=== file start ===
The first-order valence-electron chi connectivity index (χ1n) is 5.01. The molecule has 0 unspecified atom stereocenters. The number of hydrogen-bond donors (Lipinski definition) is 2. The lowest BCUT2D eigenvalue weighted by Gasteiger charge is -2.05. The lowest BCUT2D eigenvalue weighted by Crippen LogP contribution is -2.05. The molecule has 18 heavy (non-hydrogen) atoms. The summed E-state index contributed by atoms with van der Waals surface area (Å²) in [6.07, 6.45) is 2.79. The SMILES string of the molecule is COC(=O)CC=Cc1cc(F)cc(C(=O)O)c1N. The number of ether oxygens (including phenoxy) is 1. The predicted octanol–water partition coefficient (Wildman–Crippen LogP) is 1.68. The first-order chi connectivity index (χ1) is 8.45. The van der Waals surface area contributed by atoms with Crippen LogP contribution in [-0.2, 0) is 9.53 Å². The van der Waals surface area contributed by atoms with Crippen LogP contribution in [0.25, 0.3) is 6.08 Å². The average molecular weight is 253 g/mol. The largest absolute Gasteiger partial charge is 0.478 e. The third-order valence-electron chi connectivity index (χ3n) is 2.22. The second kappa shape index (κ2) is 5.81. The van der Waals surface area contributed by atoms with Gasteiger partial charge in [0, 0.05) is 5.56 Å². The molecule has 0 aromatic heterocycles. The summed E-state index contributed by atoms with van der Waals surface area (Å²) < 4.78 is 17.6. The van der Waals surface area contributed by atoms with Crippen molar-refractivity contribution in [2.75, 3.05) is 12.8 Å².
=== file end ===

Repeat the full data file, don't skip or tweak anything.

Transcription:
The first-order valence-electron chi connectivity index (χ1n) is 5.01. The molecule has 0 unspecified atom stereocenters. The number of hydrogen-bond donors (Lipinski definition) is 2. The lowest BCUT2D eigenvalue weighted by Gasteiger charge is -2.05. The lowest BCUT2D eigenvalue weighted by Crippen LogP contribution is -2.05. The molecule has 18 heavy (non-hydrogen) atoms. The summed E-state index contributed by atoms with van der Waals surface area (Å²) in [6.07, 6.45) is 2.79. The SMILES string of the molecule is COC(=O)CC=Cc1cc(F)cc(C(=O)O)c1N. The number of ether oxygens (including phenoxy) is 1. The predicted octanol–water partition coefficient (Wildman–Crippen LogP) is 1.68. The first-order chi connectivity index (χ1) is 8.45. The van der Waals surface area contributed by atoms with Crippen LogP contribution in [-0.2, 0) is 9.53 Å². The van der Waals surface area contributed by atoms with Crippen LogP contribution in [0.25, 0.3) is 6.08 Å². The average molecular weight is 253 g/mol. The largest absolute Gasteiger partial charge is 0.478 e. The third-order valence-electron chi connectivity index (χ3n) is 2.22. The second kappa shape index (κ2) is 5.81. The van der Waals surface area contributed by atoms with Gasteiger partial charge in [0, 0.05) is 5.56 Å². The molecule has 0 aromatic heterocycles. The summed E-state index contributed by atoms with van der Waals surface area (Å²) < 4.78 is 17.6. The van der Waals surface area contributed by atoms with Crippen molar-refractivity contribution in [2.75, 3.05) is 12.8 Å².